Pausing is the second key that unlocks the door to change. (The first being awareness of habit, as mentioned in my first blog).
The Alexander Technique offers many unique skills and principles that enable change, but the concept of pausing in order to respond rather than react to a stimulus seems to be a universal wisdom.
Neuroscientists recognise this pause and its importance, our parents and grandparents recognised the usefulness in pausing and ‘count to ten’ before responding to tricky situations. In meditation it is also important. I have been reading a wonderful book called ‘The Book of Joy’ by the Dalai Lama and Archbishop Desmond Tutu, in which I found this great quote.
“Meditation is a profound way to develop our ability to escape our fight-or-flight reflex and extend the pause between stimulus and response to act with intension rather than just react out of emotion.”
This is exactly why in lessons we learn to pause, or in Alexander terms inhibit, before we react in a habitual way. Inhibition gives space to think and then direct our response so that we can use our bodies in a more free, co-ordinated and poised way. Our thinking brain helps us deal with our emotional brain and its effects on our bodies (the fight-or-flight response), as well as giving us the chance to do daily activities with less wear and tear on ourselves.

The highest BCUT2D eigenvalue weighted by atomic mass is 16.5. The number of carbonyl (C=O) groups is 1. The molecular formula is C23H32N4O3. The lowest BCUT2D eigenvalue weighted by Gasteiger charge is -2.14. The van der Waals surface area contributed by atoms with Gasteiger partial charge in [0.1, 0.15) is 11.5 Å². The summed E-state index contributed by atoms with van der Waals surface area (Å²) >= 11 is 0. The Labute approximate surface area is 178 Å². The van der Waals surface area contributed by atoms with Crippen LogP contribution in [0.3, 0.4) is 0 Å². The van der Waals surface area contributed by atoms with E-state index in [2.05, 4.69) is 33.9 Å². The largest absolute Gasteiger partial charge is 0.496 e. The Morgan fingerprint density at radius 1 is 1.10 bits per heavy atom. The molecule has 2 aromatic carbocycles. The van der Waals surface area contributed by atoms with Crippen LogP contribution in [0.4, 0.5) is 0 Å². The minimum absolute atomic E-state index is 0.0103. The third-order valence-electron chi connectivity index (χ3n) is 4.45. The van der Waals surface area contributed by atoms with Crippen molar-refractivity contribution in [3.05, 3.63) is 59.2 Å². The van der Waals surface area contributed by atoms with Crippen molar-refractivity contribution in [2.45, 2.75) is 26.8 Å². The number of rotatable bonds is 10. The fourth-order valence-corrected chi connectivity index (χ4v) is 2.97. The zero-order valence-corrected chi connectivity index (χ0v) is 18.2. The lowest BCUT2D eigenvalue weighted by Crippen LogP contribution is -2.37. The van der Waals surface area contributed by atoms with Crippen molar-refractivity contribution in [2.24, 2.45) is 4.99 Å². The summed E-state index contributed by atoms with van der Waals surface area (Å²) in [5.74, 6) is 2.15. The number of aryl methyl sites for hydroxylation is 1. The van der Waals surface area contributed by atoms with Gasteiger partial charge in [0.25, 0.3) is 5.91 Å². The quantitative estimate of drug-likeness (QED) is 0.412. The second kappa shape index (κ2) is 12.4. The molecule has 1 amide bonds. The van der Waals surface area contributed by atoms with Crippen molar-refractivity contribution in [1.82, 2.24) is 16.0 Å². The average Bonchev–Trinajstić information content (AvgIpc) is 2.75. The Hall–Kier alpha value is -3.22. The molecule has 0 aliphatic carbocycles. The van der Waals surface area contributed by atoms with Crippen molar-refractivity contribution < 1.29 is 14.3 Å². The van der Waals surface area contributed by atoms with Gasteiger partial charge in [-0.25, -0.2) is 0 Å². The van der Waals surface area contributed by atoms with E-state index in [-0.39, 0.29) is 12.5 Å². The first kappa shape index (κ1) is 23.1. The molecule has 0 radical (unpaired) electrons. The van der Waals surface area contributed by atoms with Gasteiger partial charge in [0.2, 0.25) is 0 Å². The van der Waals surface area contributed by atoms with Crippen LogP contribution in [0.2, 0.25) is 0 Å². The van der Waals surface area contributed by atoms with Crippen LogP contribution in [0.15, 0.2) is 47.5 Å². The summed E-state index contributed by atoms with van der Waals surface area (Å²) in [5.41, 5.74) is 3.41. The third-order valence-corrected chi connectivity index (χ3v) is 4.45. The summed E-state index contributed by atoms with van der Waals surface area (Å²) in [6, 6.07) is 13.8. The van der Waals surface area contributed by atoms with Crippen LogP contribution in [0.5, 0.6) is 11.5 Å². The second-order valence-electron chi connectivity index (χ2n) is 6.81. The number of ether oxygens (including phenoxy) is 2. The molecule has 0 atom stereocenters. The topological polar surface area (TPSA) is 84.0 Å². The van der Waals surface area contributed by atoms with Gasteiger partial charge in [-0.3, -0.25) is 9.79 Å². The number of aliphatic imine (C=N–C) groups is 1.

Alexander inhibition or pausing gives us choice, we can pause, inhibit our habitual reaction and either do something different with direction (with more co-ordination), not do anything at all, or do it the same old way but from a place of conscious choice. We practice this in lessons, we can apply it to anything, from getting out of a chair, walking, practicing a yoga pose, using a laptop or playing an instrument. After practice this only need take a moment, not even a second!
Alexander inhibition is not just about letting us use our bodies more freely, it enables us to respond in any given situation with more consideration. For example; in a tricky conversation with a colleague or loved one we might have habitual ways of reacting to particular information which isn’t helpful, but we find just happens! Pausing and noticing this habitual tendency, noticing our emotional and physical reaction, can be helpful, its gives us more choice in how to respond. Do we want to do the same old thing or choose a new, maybe more helpful response, after a few calming breaths.
Lastly, on a slightly different time scale, we can pause for 10 minutes, and enjoy the restorative power of constructive rest or lying in semi- supine. A wonderful new habit to put into our daily routines. For more information on this see my Top Tips Page…… or come for a lesson and find out more.